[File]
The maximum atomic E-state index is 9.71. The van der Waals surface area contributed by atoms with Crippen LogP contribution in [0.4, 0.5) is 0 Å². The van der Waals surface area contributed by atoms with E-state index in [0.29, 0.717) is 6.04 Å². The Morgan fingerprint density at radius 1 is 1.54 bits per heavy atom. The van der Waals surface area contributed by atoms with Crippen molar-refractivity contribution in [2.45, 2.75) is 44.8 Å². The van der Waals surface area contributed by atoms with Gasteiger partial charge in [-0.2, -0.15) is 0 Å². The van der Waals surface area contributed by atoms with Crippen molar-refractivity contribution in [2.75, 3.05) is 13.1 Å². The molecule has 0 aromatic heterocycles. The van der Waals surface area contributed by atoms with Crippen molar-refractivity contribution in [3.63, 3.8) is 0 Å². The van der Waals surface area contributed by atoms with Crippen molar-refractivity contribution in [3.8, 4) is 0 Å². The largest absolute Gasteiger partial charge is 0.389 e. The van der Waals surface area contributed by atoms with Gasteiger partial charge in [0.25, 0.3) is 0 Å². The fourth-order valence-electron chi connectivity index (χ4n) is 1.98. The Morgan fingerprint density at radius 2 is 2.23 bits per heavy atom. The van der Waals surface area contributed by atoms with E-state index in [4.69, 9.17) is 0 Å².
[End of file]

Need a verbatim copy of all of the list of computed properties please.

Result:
The maximum atomic E-state index is 9.71. The van der Waals surface area contributed by atoms with Crippen LogP contribution in [0.4, 0.5) is 0 Å². The van der Waals surface area contributed by atoms with E-state index in [0.29, 0.717) is 6.04 Å². The Morgan fingerprint density at radius 1 is 1.54 bits per heavy atom. The van der Waals surface area contributed by atoms with Crippen molar-refractivity contribution in [2.45, 2.75) is 44.8 Å². The van der Waals surface area contributed by atoms with Gasteiger partial charge in [-0.2, -0.15) is 0 Å². The van der Waals surface area contributed by atoms with Crippen molar-refractivity contribution in [2.75, 3.05) is 13.1 Å². The molecule has 0 aromatic heterocycles. The van der Waals surface area contributed by atoms with Crippen molar-refractivity contribution in [3.63, 3.8) is 0 Å². The van der Waals surface area contributed by atoms with Crippen molar-refractivity contribution in [3.8, 4) is 0 Å². The largest absolute Gasteiger partial charge is 0.389 e. The van der Waals surface area contributed by atoms with Gasteiger partial charge in [0.25, 0.3) is 0 Å². The fourth-order valence-electron chi connectivity index (χ4n) is 1.98. The Morgan fingerprint density at radius 2 is 2.23 bits per heavy atom. The van der Waals surface area contributed by atoms with E-state index in [4.69, 9.17) is 0 Å².